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WSFR - Assisting States with Monarch Butterfly and Pollinator Conservation
|Pollinator Links and Events|
The U.S. Fish and Wildlife Service is taking a lead role to help save the monarch butterfly that has been on a steady decline by 90 percent in recent years. As a result, the Service’s Wildlife and Sport Fish Restoration Program (WSFR) has committed to assist States to include actions for monarch butterfly and other pollinator conservation projects funded through WSFR grants.
In this "Video Series: Saving The Monarch Butterfly”, Kim Betton reports on research and partnership successes through the Monarch Joint Venture, State Wildlife Action Plans, the value of educating our youth – our future conservationists, and how you can get involved to help make a difference.
Many pollinators have suffered severe declines over the past two decades. Contributing to this decline are loss of habitat for nourishment and life-cycle needs, pesticide usage, land management practices, predators and diseases, and proliferation of non-native plant and insect species. State fish and wildlife agencies cannot address all factors involved in declining pollinator populations, but some examples of the actions they can do are:
- Include pollinators in their State Wildlife Action Plans as Species of Greatest Conservation Need
- Add pollinator-friendly habitat as part of projects for other target species
- Review management practices to make them more pollinator friendly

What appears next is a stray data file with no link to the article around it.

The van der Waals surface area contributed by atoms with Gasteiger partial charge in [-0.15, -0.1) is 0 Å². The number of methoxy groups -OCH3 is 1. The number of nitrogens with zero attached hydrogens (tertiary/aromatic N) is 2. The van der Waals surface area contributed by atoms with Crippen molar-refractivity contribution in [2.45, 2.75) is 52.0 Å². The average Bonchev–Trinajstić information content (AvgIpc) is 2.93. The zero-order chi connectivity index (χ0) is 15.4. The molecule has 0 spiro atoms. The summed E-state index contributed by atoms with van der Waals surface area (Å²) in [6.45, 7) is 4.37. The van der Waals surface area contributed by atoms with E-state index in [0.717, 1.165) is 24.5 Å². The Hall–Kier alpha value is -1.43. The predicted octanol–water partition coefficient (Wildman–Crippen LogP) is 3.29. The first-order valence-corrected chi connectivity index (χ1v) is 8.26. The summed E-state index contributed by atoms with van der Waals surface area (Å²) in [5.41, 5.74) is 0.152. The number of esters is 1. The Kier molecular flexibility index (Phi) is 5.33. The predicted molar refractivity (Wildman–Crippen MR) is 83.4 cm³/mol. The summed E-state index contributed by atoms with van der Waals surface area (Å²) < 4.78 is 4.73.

On June 20, 2014 the White House issued a Presidential Memorandum detailing expectations for Federal agencies to internally and externally address proactive pollinator conservation.
On September 4, 2014, U.S. Fish & Wildlife Service Director Dan Ashe issued a memorandum to the Service Directorate to develop a strategy for monarch conservation, to include plans for habitat restoration and enhancement, education and outreach, and monitoring and research needs. Both of these initiatives include aggressive schedules for actions.
In recognition and support of our mutual conservation concerns, the voting membership of the Association of Fish and Wildlife Agencies (AFWA) passed a resolution on September 24, 2014 (Resolution 2014-1) supporting “voluntary and incentive-based efforts to address threats of loss, fragmentation and modification of monarch breeding habitat” including numerous milkweed species which serve as the monarch butterfly’s larval host plants in North America.
Included in this web space are guidance, resources, and ideas for States to use in making strides forward to address monarch butterfly and pollinator conservation. Ideas and suggestions from States are encouraged.
Send WSFR grant/pollinator success stories to Christina Milloy.
Send suggestions for additional resources and references to Christina Milloy.